ETFs vs. Mutual Funds for Young Investors: An Overview
It can be difficult for young people to start investing. They may be dealing with limited funds, student loan debt, or lack of knowledge about how investing in the stock market works. On top of that, they face an industry that’s more interested in advertising to them than educating them as to what may be the best options to consider.
That should not hold young investors back from getting into the market. Rather, they should educate themselves and find the best investment vehicle to suit their needs. With that in mind, many young investors will hear about exchange-traded funds (ETFs) and mutual funds and wonder which may be best. There is no simple answer to that question, although there are some things to keep in mind when deciding between the two.
- Most mutual funds are actively managed rather than passively tracking an index. That can bring added value to a fund.
- Many online brokers now offer commission-free ETFs, regardless of the size of the account. Mutual funds may require a minimum investment.
- When following a standard index, ETFs are more tax-efficient and more liquid than mutual funds. This can be great for investors looking to build wealth over the long haul.
- It is generally cheaper to buy mutual funds directly through a fund family than through a broker.
ETFs are the new(er) kid on the investing block. They started trading in 1993 and have grown in popularity since. There are many things to like about ETFs, such as:
- They are generally cheaper than their mutual fund siblings, although the gap is closing due to intense competition. The expense ratios of equity mutual funds declined to 0.55% in 2018, compared to 0.99% in 1997. ETF expense ratios also fell, to just 0.20%.
- ETFs are generally passive and track an index rather than actively buying and selling in an effort to beat the index.
- You can buy ETFs through virtually any online broker, whereas mutual funds aren’t always available through brokers.
There are some other significant differences between ETFs and mutual funds, though the above list provides a good high-level view that will benefit most young investors. For those who have a hard time meeting the initial minimums for mutual funds, ETFs can be a great alternative.
This is especially the case if they pursue a long-term buy-and-hold strategy of sticking to mainstream indices.
While cheaper expense ratios and less turnover are good, it’s not true of all ETFs. In fact, the ETF craze has led some to create ETFs that track obscure indices that trade infrequently. The commission-free ETFs can be good, but in some instances, they’re lacking in solid index funds that track a known index.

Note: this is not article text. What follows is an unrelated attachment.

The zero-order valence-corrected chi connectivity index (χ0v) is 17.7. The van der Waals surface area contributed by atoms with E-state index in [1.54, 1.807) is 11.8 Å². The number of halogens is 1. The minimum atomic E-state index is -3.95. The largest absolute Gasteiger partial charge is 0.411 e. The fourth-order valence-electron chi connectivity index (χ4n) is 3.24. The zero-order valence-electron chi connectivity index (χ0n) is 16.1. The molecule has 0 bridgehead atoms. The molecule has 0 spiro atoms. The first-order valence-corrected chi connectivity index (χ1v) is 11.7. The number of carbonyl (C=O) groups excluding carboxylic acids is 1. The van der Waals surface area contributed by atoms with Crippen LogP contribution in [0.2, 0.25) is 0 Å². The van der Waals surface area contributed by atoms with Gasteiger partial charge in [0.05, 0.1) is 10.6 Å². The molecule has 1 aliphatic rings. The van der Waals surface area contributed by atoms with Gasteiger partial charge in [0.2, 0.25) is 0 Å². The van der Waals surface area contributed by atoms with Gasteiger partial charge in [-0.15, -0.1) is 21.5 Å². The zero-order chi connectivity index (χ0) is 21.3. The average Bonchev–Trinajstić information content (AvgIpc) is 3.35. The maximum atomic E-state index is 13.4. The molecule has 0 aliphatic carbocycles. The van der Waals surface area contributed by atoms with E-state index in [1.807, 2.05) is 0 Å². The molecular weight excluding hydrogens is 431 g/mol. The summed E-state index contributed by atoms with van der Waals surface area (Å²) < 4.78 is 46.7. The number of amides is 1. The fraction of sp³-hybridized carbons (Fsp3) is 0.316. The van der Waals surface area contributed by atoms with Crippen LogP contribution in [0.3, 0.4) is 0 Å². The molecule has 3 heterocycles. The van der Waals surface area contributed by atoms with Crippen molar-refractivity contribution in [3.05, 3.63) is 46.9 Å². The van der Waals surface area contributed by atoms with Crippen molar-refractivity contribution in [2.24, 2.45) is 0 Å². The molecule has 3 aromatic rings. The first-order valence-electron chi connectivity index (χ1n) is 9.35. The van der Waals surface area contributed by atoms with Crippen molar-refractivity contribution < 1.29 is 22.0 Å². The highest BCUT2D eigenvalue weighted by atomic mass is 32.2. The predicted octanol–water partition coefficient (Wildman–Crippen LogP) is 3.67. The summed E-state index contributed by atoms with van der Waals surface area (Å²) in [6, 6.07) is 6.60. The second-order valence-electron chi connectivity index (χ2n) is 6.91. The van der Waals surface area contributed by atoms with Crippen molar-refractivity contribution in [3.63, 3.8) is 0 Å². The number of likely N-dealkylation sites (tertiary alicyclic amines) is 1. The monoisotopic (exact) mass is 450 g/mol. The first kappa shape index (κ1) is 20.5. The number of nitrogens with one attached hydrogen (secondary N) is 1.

Young investors should consider is how actively they plan to trade ETFs because active trading will lead to an increase in their overall fees.
Another potential drawback to an ETF is that it is designed to track an index, not exceed its performance. Brent D. Dickerson certified financial planner (CFP), founder of Trinity Wealth Management, says, "The drawback to an ETF is that it will do what the index it is tracking does. So, for example, if you invest in an ETF that tracks the S&P 500, if it loses 40% of its value, then so will the ETF. With a mutual fund, the manager is not typically invested in the exact same assets as the index… and so, there is a possibility of doing better than the ETF. The same holds true for up markets. If the index increases 40% so will the ETF. Actively managed mutual funds may see outperformance of the index, but this is never something that can be duplicated time and time again over long periods of time."
While not as hip as ETFs, mutual funds can be a great investment option. They may not be available through all brokerages, but you can purchase them directly from the fund family. Most fund families make it easy to drip in money on set intervals, which is a great feature for young investors trying to establish a consistent investing pattern.
"They can go to a low-cost fund company like Vanguard and set up an automatic investment program where perhaps $100 is pulled from their checking account every two weeks and invested in a Roth IRA. They can set this up with a few minutes of work and then simply let the investment program happen,” says Jason Lina, Chartered Financial Analyst (CFA), CFP, and lead advisor with Resource Planning Group.
Mutual funds are more expensive, but there is a reason for that. They include 12b-1 fees, which essentially are compensation for advisors selling a given fund. Mutual funds are generally actively managed. Active management is not a bad thing per se, though it can bring added costs plus the risk of underperforming the overall market.
Many mutual funds have minimums to open an account. In many instances that may be $1,000 or $2,500, so you’re not able to invest in the given fund unless you have that amount of money to invest. For the young investor just starting out, this can hold them back when they otherwise could be investing in an ETF.